Hours of operation:  Sunday-Wednesday 1100-2300; Thursday 1100-2400; Friday-Saturday 1100-0100


The Friendly Toast – With multiple locations throughout Boston, The Friendly Toast is your go-to place for brunch!  Serving mimosa flights, bloody mary flights, and breakfast, lunch, and dinner all day every day, The Friendly Toast can conquer any craving.

Hours of operation vary between restaurant locations


Toro – A Spanish restaurant located in the South End, Toro is a hot spot on the Boston restaurant scene.  Perfect as a solo traveler or for date night, Toro serves their food tapas style.  While you can reserve a table for lunch, dinner is determined on a first-come, first-serve basis.

Hours of operation:  Monday-Thursday 1200-1500, 1700-2200; Friday 1200-1500, 1700-2300; Saturday 1600-2300; Sunday 1030-1430, 1700-2200




The Best Bars in Boston

Boston has both casual and elevated drink spots.  There are bars that serve fancy cocktails, your classic beer, and even the Boston staple, the espresso martini.  While some of these places double as restaurants, I find it more enjoyable to sip cocktails and save the food for the restaurants mentioned above.


Banyan Bar + Refuge – This Asian fusion restaurant is located in the South End.  While the food was fine, it was the ambiance that knocked me off my feet.  I especially enjoyed their quirky décor and fresh, fun, and lively atmosphere.

Hours of operation:  Monday-Thursday 1600-2300; Friday 1600-0100; Saturday 1100-0100; Sunday 1100-2300


Bostonia Public House – Located inside The Bostonian Boston, head here for the classic espresso martini.

Hours of operation:  Sunday 1000-2400; Monday-Tuesday 1130-2400; Wednesday-Friday 1130-0200; Saturday 1000-0200


Citrus and Salt – Located in Back Bay, Citrus and Salt is a Mexican tapas restaurant.  With a quirky, edgy atmosphere, it’s a fun restaurant to sip on cocktails at the bar as you watch the bartenders whip up endless margaritas.

Hours of operation:  Monday-Wednesday 1600-2400; Thursday 1130-1400, 1600-2400; Friday 1130-1400, 1600-0100; Saturday 1100-1500; 1600-0100; Sunday 1100-1500, 1600-2400


Drink – Located in Seaport, Drink is a menu-less cocktail bar.  Belly up to the bar and describe to the bartender what you typically like and they make it up for you!  While Drink doesn’t have a cocktail menu, they do have a wine and food menu.

Hours of operation:  Sunday-Saturday 1600-0100


Night Shift Brewing – Local craft beers in a lively atmosphere.  Located in Everett, hang out at Night Shift more so for the atmosphere than the beer.

Hours of operation:  Monday-Saturday 1100-2300; Sunday 1100-2000




The Best Day Trips from Boston

You can skim the surface of Boston in about three days.  If you plan on staying longer and are looking to venture outside of the city, there are tons of places to take day trips too!  My favorite thing about the east coast is how easy it is to cross state borders in a matter of hours.  Want to eat lobster on the coast of Maine?  Head north!  Looking for hiking?  Drive to Acadia National Park!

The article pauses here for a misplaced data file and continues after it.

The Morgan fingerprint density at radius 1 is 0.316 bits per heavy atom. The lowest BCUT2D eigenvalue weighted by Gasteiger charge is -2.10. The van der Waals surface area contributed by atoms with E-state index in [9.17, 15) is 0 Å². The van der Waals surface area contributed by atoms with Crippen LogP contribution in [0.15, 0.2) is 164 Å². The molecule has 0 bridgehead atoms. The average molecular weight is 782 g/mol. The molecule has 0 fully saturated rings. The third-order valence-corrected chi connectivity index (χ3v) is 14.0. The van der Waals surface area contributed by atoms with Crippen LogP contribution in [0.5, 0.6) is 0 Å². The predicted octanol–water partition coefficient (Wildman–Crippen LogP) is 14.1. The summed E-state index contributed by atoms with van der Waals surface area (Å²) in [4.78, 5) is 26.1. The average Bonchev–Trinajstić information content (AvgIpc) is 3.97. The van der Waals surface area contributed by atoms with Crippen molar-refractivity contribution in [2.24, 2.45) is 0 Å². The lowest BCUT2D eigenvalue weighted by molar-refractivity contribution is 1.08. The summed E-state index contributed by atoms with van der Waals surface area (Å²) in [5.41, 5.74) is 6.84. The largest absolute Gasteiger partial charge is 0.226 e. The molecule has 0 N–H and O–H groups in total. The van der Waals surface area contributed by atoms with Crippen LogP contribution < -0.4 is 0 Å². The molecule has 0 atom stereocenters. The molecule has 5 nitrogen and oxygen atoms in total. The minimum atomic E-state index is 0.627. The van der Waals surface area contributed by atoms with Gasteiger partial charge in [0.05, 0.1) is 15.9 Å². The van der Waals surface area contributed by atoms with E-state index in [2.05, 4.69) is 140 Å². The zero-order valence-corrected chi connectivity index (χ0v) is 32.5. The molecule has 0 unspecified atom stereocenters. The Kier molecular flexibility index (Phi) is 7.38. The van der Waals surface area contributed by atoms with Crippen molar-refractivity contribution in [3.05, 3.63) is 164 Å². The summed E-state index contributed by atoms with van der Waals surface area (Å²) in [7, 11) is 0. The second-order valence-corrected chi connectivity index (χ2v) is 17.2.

While I was in Boston I was able to make two days trips out of the city.  My first-day trip took me to the fun and fresh gay capital of America, Provincetown, MA.  Where the art scene is as good as the seafood and a festival can be attended any summer weekend.  My second-day trip took me to Newport, RI where I felt part of the rich and famous touring the infamous Newport Mansions.  If you fancy a day trip I’d highly recommend checking out these two locations.  And if you need to rent a car to get there, you can book here.


Did I miss anything in this guide to Boston?  Let me know in the comments below!


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Disclosure:  This post may contain affiliate links, meaning I get a commission if you decide to purchase through my link, at no cost to you.


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Kylee is a Neonatal Intensive Care (NICU) nurse passionate about making travel affordable and accessible to nurses. Inspiring nurses to travel both near and far, Kylee began Passports and Preemies in 2017 while volunteering in Skopje, North Macedonia as a way to reach nurses and advocate for the prevention of nurse burnout by traveling. Kylee is the original creator of the “8 Day Vacay” – a vacation geared towards nurses who aim to take advantage of the potentially 8 days off between work weeks with no need to use PTO.

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  1. Wandering Crystal
    June 15, 2019 / 3:40 pm

    Amazing! I can’t wait to get to Acorn Street – how pretty are those cobblestones?! I sure wouldn’t want to be walking around there in high heels though. I will follow your advice and walk the Freedom Trail! I know there are two cemeteries along the Freedom Trail I want to visit.

    • June 16, 2019 / 8:16 pm

      There are loads of cemeteries along the freedom trail! I thought of you when I passed them! Are you going to Boston for TravelCon?

  2. June 20, 2019 / 4:57 pm

    Wow! I’ve always wanted to visit Boston but your guide has me looking up flights. I love the charming neighborhoods and added the Freedom Trail to my bucket list. Thanks for the tips!

    • June 22, 2019 / 6:29 pm

      Ooh I love to hear this! The neighborhoods definitely sold me. All so different and charming in their own ways!